Yinka Shonibare was born in London in 1962. His family moved to Lagos, Nigeria when he was three years old. At 17, he returned to Britain to do his A-levels. Shonibare contracted transverse myelitis, an inflammation across the spinal cord, at the age of eighteen, which resulted in a long term physical disability where one side of his body is paralysed. He then studied Fine Art first at Byam Shaw School of Art (now Central Saint Martins College of Art and Design) and then at Goldsmiths, University of London, where he received his MFA, graduating as part of the Young British Artists generation. Following his studies, Shonibare worked as an arts development officer for Shape Arts, an organisation which makes arts accessible to disabled people.In 1990 his son Kayode Shonibare-Lewis was born, now an indie game developer and 3D artist.
He has exhibited at the Venice Biennial and at leading museums worldwide. He was notably commissioned by Okwui Enwezor at documenta XI in 2002 to create his most recognised work Gallantry and Criminal Conversation that launched him on an international stage.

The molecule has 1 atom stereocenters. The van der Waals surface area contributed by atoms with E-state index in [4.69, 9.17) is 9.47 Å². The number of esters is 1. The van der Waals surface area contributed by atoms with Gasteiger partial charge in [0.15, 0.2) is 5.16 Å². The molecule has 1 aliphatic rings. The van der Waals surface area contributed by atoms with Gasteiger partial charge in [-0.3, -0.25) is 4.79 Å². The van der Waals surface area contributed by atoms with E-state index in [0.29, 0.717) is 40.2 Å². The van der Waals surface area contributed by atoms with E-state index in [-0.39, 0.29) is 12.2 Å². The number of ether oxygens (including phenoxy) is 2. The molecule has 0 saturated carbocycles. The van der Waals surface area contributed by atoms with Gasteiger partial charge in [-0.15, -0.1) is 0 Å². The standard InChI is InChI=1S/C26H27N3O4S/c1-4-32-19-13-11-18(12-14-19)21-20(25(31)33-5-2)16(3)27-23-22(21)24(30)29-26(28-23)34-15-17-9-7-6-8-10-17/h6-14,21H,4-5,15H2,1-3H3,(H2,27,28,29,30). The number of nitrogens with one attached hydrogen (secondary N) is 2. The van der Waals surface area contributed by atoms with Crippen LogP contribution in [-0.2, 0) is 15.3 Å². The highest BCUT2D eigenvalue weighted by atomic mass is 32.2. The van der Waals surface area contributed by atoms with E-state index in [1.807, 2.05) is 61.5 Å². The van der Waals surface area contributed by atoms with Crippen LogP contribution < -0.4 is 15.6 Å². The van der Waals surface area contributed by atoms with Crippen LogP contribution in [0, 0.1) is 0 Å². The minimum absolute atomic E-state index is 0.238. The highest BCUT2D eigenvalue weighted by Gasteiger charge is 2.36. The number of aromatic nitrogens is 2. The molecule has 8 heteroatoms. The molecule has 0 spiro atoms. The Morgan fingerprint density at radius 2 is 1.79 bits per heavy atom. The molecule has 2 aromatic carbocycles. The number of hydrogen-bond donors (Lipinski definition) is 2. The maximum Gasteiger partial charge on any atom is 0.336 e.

In 2004, he was shortlisted for the Turner Prize for his Double Dutch exhibition at the Museum Boijmans van Beuningen in Rotterdam and for his solo show at the Stephen Friedman Gallery, London. Of the four nominees, he seemed to be the most popular with the general public that year. A BBC website poll, resulted in 64% of voters stating that his work was their favourite.
Shonibare became an Honorary Fellow of Goldsmiths’ College in 2003, was awarded an MBE in 2004,and received an Honorary Doctorate (Fine Artist) of the Royal College of Art in 2010. He was elected Royal Academician by the Royal Academy of Arts in 2013.He joined Iniva’s Board of trustees in 2009.
He has exhibited at the Venice Biennial and internationally at leading museums worldwide. In September 2008, his major mid-career survey commenced at the MCA Sydney and toured to the Brooklyn Museum, New York in June 2009 and the Museum of African Art at the Smithsonian Institution, Washington DC in October 2009 . In 2010, ‘Nelson’s Ship in a Bottle’ became his first public art commission on the Fourth Plinth in Trafalgar Square.